Young Maryknoll priest continues a mission of mercy in a parish founded and nurtured by Maryknoll missioners
[googlefont font=“Cormorant Infant” fontsize=”20″]By Giovana Soria
photos by Nile Sprague
The youngest Maryknoll priest, Father Lam Minh Hua, has taken his first steps as a missioner in the Mabatini settlement in Mwanza, Tanzania, helping people to grow in their faith and encouraging them to build their community.
When Father Hua, 30, was assigned less than a year ago to work in the Mabatini parish assisting the parish administrator, Father Pamphilius Madata, he was returning to a country he already knew. As a seminarian he had spent two years in Tanzania for overseas training, including studying Swahili and supporting Maryknoll missioners there.
Now in his pastoral ministry in Mabatini, Father Hua is working with a very young faith community. “Many of them are youths,” he says. “Although they seem to have great faith, their faith is still in its infancy.”
Transfiguration Parish, which was founded by Maryknoll Father James Eble in 2004, serves about 400 to 500 families divided into 22 small Christian communities. Besides Sunday Mass, once a week these communities get together to share their life and faith. “As part of the pastoral staff, I join them in prayer and reflection on the Gospel,” Father Hua says. “I encourage them to talk to each other about the different issues they are facing and how we can work together with the parish to resolve the issues. I try to give them the theological and spiritual support they need.”
Mabatini, he explains, is an area of rocks on top of rocks, making it difficult for people to build and especially challenging for older people to navigate.
Part of Father Hua’s ministry is visiting the sick. Godwin Michael, a catechist in the parish for more than nine years, accompanies him. “Father Hua is very cooperative. He cares for others and follows the work until it is done,” says Michael.
Father Hua also helps with the parish health project, overseen by Maryknoll Lay Missioner Kristle Bulleman. The program offers seminars on health issues, cleanliness and environmental protection as well as eye exams and screening for blood pressure and sugar levels. “Sometimes people can’t afford to go to the doctor and these health issues can get corrected if people know what the problem is,” says Father Hua.
Natalia Kadio, who worked for more than nine years with Father Eble, now helps Father Hua, whom she describes as “friendly, bright and very energetic.”
“People love him so much,” she says. “Since many of us knew him as a seminarian, after his ordination we were praying for him to come back.”
Kadio adds that Father Hua is reinforcing the spirit of Maryknoll in Mabatini and helping to transform the community. “He listens and brings spiritual help. We hope that Maryknoll continues his mission here,” she says.
Father Hua also fosters educational programs for children and adults, which, he says, are sorely lacking in this community where people don’t even recognize their basic right to education. He is constantly looking for educational and faith formation materials in Swahili, as well as books just for people to read.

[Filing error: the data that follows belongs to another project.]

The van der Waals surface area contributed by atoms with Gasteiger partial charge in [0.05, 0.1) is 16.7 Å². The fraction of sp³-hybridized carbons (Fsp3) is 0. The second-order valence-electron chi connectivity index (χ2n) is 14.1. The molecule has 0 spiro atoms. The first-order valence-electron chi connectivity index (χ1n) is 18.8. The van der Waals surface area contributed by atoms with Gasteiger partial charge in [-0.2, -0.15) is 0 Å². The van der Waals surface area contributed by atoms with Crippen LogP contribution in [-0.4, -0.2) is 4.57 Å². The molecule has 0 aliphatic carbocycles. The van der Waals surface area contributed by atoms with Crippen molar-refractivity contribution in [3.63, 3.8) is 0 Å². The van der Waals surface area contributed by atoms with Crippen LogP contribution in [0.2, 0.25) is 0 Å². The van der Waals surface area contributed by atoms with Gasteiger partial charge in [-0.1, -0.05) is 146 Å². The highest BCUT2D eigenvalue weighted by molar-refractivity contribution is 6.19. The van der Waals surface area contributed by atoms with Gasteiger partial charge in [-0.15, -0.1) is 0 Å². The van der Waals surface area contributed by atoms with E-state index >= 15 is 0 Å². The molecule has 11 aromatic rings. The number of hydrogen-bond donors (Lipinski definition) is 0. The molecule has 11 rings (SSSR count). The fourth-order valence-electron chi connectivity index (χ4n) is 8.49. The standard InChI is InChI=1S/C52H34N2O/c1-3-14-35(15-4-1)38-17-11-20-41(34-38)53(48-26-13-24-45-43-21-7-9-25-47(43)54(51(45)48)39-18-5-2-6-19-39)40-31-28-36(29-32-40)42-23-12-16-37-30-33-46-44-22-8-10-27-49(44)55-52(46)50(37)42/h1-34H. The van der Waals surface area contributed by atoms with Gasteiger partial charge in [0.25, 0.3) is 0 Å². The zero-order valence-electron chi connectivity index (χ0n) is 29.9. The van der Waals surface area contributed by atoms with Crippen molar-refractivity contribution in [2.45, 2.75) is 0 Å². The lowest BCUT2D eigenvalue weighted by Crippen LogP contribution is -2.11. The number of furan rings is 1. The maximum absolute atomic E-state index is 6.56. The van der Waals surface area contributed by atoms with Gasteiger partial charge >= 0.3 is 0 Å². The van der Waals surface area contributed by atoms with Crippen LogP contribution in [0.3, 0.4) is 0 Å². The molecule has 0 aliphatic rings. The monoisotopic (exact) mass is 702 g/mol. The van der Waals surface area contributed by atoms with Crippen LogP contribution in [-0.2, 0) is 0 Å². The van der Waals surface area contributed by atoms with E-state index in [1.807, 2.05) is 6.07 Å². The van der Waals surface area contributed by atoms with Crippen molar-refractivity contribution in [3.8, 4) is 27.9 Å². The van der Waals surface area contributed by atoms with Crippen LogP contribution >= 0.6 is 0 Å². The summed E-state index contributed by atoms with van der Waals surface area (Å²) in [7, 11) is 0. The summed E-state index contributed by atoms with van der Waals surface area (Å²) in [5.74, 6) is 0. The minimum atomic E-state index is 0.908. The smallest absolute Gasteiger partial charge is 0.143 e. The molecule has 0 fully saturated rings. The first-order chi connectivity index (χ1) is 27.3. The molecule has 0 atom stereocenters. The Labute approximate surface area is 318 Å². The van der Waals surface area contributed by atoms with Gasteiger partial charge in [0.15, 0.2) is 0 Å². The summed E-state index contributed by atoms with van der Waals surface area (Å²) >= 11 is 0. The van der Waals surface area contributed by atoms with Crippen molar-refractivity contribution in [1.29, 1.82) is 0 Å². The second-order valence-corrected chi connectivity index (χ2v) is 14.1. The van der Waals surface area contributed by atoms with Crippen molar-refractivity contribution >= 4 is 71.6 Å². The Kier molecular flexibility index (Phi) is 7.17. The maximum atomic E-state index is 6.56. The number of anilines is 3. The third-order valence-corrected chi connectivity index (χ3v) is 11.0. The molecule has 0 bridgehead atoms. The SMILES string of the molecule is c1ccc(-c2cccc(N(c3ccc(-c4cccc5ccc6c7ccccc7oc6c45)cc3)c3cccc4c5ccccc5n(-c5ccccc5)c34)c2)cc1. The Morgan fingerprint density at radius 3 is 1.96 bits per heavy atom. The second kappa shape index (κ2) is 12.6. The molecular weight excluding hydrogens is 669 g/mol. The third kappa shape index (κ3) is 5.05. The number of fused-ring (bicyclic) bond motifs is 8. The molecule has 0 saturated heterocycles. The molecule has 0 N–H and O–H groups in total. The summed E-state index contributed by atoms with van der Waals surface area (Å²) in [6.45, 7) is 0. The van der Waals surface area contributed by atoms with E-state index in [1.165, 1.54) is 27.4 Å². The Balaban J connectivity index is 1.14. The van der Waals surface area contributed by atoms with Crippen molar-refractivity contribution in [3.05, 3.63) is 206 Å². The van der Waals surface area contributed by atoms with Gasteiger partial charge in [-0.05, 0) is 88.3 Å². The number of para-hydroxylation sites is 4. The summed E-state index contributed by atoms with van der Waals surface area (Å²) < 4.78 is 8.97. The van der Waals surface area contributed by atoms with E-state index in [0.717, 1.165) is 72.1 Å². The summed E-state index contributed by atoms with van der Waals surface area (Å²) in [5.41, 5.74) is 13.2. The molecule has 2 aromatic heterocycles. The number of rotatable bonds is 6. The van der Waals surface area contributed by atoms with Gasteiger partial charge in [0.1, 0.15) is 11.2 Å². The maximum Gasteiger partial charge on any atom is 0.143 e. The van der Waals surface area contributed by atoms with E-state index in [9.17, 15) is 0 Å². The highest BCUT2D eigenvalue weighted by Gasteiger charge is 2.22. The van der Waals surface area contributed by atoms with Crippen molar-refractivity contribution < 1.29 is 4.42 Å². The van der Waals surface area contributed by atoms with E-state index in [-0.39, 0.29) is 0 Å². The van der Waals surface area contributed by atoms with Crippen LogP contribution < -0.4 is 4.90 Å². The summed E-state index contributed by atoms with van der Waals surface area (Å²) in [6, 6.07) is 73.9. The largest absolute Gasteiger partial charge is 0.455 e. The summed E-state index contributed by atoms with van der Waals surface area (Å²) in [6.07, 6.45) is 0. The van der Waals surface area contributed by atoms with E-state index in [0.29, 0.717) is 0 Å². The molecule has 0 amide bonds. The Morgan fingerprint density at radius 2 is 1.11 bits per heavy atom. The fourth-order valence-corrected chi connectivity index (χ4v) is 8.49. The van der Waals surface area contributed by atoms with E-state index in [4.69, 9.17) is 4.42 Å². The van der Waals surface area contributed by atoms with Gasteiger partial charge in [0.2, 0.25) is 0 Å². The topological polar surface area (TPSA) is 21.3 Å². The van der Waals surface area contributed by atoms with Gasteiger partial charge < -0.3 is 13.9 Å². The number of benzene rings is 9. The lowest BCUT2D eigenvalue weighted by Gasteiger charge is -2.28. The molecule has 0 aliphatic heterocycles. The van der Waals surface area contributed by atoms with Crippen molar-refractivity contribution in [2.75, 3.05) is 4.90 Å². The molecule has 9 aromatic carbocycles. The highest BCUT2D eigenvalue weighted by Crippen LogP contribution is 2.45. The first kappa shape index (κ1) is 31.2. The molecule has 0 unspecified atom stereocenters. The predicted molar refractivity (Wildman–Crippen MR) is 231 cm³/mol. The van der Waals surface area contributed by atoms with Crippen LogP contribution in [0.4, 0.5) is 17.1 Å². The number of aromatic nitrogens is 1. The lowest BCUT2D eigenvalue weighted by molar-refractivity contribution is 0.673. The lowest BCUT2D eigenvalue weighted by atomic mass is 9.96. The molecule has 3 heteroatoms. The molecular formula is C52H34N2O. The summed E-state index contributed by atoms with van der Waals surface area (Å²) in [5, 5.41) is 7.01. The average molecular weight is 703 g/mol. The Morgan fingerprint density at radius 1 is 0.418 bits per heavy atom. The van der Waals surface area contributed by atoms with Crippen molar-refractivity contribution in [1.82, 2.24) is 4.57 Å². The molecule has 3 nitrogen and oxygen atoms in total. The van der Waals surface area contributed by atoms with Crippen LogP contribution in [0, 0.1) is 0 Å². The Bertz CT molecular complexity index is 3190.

Michael says that before Maryknoll missioners came to Mabatini, it was a place where stealing and drinking were prevalent. Now, he says, the area is respected and valued.
“It is a new Mabatini!” he exclaims. The love and care of Maryknoll missioners have transformed people, he says, explaining that after they were invited to be part of small Christian communities, many of the people gave up drinking and started looking for jobs.
Michael recalls when Father Eble first came to Mabatini in 2002. “He started visiting people house by house,” Michael says. He remembers Father Eble saying that people are first and that he built Mabatini parish together with them. Today, he says, Father Hua and Maryknoll Brother Loren Beaudry, who also works in the parish, continue to bring people together. “Those who are Christians and the ones who are Muslims feel as one because the Maryknollers do not divide them,” Michael says.
Father Hua says his faith journey began in Vietnam, where he was born, and was further nurtured in Washington State, where he moved with his family when he was 7 years old. “I grew up as a Catholic and have always been involved in the Church,” he says. “I had a very motivating and supportive family.”
He discovered his calling to mission late in high school after he read the biography of a Jesuit missionary and articles about missioners in Maryknoll magazine. After college, he entered the Maryknoll Society in 2007 and was ordained a Maryknoll priest in 2014.
As the young priest experiences the joys and challenges of mission, he has learned to pray and sing in Swahili, especially to the Holy Spirit. “I believe that only the Holy Spirit can get me through the difficult things that I see sometimes in people’s lives,” he says. “I think everything is in the work of the Holy Spirit, because I really can’t explain how people work through their difficulties and are able to find joy in their lives.”
Featured Image: Father Lam Hua prays with Victoria Maltini in the Mabatini settlement in Mwanza, Tanzania.